Partner - Levitt LLP
Muneeza Sheikh practices in the area of labour and employment law. She provides advice and representation in employment matters to corporations and executives, including dismissal, hiring, contracts, human rights and employment litigation. Muneeza successfully resolves difficult and complex employment matters, both litigious and non-litigious.
Muneeza works closely with her employer clients to ensure their policies relating to employment law and human rights are enforced and applied throughout the workplace in a manner that is efficient and consistent. She conducts a number of management and HR workshops, to help keep employers apprised of what their obligations are under the current employment legislative scheme.
In her labour law practice, Muneeza works with employers in preparing and presenting complex labour matters before administrative tribunals and the court. She has represented clients before the Ontario Labour Relations Board, the Workplace Safety & Insurance Board, the Grievance Settlement Board, and at private arbitrations.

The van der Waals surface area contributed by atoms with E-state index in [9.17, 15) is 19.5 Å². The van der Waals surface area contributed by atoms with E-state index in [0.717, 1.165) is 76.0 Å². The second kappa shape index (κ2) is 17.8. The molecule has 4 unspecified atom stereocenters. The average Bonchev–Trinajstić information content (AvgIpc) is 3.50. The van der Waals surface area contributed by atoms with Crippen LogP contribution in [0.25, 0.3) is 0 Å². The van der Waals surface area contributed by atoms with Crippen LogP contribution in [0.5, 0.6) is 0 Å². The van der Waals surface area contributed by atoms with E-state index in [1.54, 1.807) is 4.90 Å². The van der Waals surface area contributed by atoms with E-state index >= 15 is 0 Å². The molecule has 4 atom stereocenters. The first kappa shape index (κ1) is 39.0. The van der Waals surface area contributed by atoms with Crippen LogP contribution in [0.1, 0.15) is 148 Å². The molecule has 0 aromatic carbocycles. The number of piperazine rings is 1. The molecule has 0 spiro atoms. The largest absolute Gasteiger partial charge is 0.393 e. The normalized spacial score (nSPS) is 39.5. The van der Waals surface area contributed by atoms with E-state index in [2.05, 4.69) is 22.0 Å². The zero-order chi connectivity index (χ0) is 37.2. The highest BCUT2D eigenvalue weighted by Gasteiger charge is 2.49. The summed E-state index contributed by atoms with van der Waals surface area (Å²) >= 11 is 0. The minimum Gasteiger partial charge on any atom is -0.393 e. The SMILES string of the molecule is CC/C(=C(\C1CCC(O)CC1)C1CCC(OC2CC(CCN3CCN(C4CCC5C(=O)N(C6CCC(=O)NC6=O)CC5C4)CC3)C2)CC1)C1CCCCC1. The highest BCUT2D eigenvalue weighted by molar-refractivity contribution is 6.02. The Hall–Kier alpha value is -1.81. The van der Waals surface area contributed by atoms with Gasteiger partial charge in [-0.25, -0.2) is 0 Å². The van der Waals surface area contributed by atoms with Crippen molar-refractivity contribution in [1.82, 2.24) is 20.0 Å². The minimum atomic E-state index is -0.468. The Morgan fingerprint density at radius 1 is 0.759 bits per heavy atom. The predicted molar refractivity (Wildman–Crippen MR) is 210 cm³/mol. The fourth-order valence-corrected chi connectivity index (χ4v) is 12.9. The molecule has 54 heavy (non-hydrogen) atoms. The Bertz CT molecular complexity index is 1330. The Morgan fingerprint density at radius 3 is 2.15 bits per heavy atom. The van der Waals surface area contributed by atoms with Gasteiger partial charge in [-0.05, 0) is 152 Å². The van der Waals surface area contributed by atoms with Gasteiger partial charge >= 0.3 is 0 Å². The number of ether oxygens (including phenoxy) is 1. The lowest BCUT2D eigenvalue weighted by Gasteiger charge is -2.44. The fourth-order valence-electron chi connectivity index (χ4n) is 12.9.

Within her practice, Muneeza has also conducted a number of workshops on the importance of diversity engagement in the workplace. In 2015, she was a speaker at the Women and Leadership conference, and spoke specifically to diversity and equality in the workplace.
In her personal time, Muneeza acts as a Board member for the Muslim Welfare Centre, a Canadian charity doing work both inside and outside of the Muslim Community. She is also the Director of Communications for the Canadian Muslim Vote, an organization that strives to increase the engagement of Muslim Canadians in the democratic process.
Muneeza is regularly invited to present workshops at mosques, community centres, shelters, and various universities to speak about her experience as a lawyer, and a human rights activist. Muneeza was also featured in CBC’s documentary titled “Muneeza in the Middle”, which aired in January of 2015. The documentary looked at her journey in trying to reconcile her identity as a Muslim woman with her identity as a Canadian woman. The documentary was widely received, and since then, Muneeza has been contacted on a number of occasions to speak to identity issues as a second generation Canadian.